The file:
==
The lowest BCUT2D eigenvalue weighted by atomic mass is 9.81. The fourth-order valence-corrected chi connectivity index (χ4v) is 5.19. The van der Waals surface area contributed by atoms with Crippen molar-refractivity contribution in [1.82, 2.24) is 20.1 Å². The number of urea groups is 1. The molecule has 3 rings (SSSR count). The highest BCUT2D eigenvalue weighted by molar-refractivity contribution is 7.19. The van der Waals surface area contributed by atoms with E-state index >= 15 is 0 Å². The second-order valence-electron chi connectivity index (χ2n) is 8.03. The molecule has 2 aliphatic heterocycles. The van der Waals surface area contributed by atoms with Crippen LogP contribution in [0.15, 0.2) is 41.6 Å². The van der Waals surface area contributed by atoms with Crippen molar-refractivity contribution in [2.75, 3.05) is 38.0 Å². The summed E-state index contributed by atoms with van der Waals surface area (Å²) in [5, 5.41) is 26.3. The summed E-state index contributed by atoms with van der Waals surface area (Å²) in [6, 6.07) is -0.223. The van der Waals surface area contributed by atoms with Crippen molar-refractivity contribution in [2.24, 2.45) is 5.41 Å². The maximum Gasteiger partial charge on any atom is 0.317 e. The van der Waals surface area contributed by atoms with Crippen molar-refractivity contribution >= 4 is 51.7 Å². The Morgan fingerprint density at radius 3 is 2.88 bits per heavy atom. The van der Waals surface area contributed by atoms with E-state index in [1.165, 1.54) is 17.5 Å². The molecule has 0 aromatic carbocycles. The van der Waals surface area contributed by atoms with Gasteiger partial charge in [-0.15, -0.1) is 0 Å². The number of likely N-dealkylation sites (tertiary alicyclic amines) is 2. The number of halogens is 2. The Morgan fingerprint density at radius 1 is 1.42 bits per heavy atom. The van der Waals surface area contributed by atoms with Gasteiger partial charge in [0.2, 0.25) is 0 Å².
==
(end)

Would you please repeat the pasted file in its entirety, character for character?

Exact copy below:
The lowest BCUT2D eigenvalue weighted by atomic mass is 9.81. The fourth-order valence-corrected chi connectivity index (χ4v) is 5.19. The van der Waals surface area contributed by atoms with Crippen molar-refractivity contribution in [1.82, 2.24) is 20.1 Å². The number of urea groups is 1. The molecule has 3 rings (SSSR count). The highest BCUT2D eigenvalue weighted by molar-refractivity contribution is 7.19. The van der Waals surface area contributed by atoms with E-state index >= 15 is 0 Å². The second-order valence-electron chi connectivity index (χ2n) is 8.03. The molecule has 2 aliphatic heterocycles. The van der Waals surface area contributed by atoms with Crippen LogP contribution in [0.15, 0.2) is 41.6 Å². The van der Waals surface area contributed by atoms with Crippen molar-refractivity contribution in [2.75, 3.05) is 38.0 Å². The summed E-state index contributed by atoms with van der Waals surface area (Å²) in [5, 5.41) is 26.3. The summed E-state index contributed by atoms with van der Waals surface area (Å²) in [6, 6.07) is -0.223. The van der Waals surface area contributed by atoms with Crippen molar-refractivity contribution in [2.24, 2.45) is 5.41 Å². The maximum Gasteiger partial charge on any atom is 0.317 e. The van der Waals surface area contributed by atoms with Crippen molar-refractivity contribution >= 4 is 51.7 Å². The Morgan fingerprint density at radius 3 is 2.88 bits per heavy atom. The van der Waals surface area contributed by atoms with E-state index in [1.165, 1.54) is 17.5 Å². The molecule has 0 aromatic carbocycles. The van der Waals surface area contributed by atoms with Gasteiger partial charge in [-0.15, -0.1) is 0 Å². The number of likely N-dealkylation sites (tertiary alicyclic amines) is 2. The number of halogens is 2. The Morgan fingerprint density at radius 1 is 1.42 bits per heavy atom. The van der Waals surface area contributed by atoms with Gasteiger partial charge in [0.2, 0.25) is 0 Å².